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Old 2009-10-25, 03:07   Link #2771
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Yeah I know all that already, but considering the many things Jap crazifies, I assumed it was another one of those things. But I do see that the sentence itself is weird on its own here.
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Old 2009-10-25, 07:37   Link #2772
mendokusa
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Almost japanese sentence can become questions , when that raise the tone at the end of this sentence.
it confirm ok.
すぐ行きません?
すぐ行きます?
those are not very different.
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Old 2009-10-25, 07:43   Link #2773
Ansalem
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Originally Posted by mendokusa View Post
Almost japanese sentence can become questions , when that raise the tone at the end of this sentence.
it confirm ok.
すぐ行きません?
すぐ行きます?
those are not very different.
Yeah. My main point is that when written, questions are supposed to have a か or a question mark, which the original sentence was missing, thus being confusing if it was indeed meant that way.
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Old 2009-10-25, 10:25   Link #2774
iLney
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Thanks for the respond. I figure that a context should always be provided。Here it is:

A man and a woman were talking. The phone rang.

The man: すぐ行きませ(ん).

There was no emphasis at the end of the sentence. He said it flat. Plus, the man was looking for every possible reason to meet the caller so I think that "I'll be right there" makes sense.

<He hung up>
The man: [ぞおれ] [仕事入っていたから.]
"well, I got work to do."

He said it that way and left.

Ah, and they were what I heard I am positive about the first one. For the second, it could have been: ”じょおれ" ”じょうおれ” but they didn't make any sense. "ぞ" is used at the end of the sentence (only?) but it was the least "wrong," I think.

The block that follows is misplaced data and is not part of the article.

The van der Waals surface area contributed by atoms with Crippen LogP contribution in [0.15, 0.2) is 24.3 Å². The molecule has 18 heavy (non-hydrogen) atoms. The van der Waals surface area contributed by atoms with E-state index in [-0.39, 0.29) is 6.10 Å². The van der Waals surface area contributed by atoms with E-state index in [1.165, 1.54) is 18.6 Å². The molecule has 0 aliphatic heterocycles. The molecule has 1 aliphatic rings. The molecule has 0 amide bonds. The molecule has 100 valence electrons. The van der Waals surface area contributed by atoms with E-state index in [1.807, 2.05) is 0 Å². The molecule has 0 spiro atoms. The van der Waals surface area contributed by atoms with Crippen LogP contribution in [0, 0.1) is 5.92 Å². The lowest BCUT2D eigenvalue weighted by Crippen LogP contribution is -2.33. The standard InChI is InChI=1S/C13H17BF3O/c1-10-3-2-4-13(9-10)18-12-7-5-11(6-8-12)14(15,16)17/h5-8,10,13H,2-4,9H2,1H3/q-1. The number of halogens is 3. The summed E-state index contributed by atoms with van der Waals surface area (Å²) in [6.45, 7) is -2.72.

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Old 2009-10-25, 14:31   Link #2775
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Hmm if that's just how you're hearing it (and there's no written form of it provided), you may just be mishearing what he's saying. I used to do it all the time in my class.
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Old 2009-10-28, 12:52   Link #2776
iLney
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Well, I'm 100% sure that it was "すぐ行きま...." and sen, sem, se.... but not su.

Thank you very much though. Next question:

よく言うよ!

I thought it were "well said" but the translation wrote "Bullshit" ?!
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Old 2009-10-28, 13:32   Link #2777
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Don't know what translator that is O_o, but it is as you thought.
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Old 2009-10-28, 18:12   Link #2778
mendokusa
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the sentence is near "Bullshit".
"well said" is "よく言った!"

よく(そんなことを)言うよ!
when be shocked with sticks or as a joke,use this sentence.

A:僕は君が好きだ。(I love you!)
B:昨日彼女と別れたばかりで、よく言うよ!( yesterday you broke with another girl at once.Bullshit!)
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Old 2009-10-28, 18:28   Link #2779
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Is that a cultural thing? The most offensive I could read it would be "I definitely am saying!"
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Old 2009-10-28, 19:34   Link #2780
Raiga
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I think it's sort of like "You dare to say that?/You have the nerve to say that?" There's something similar to that in Chinese, where you use the word for "good" but it's really more like you're saying you're amazed someone dares to do whatever it is you're talking about, than that what they're doing is actually "good."

I dunno, "well you say that" except sarcastic, or something? Or perhaps "you should talk!" or something.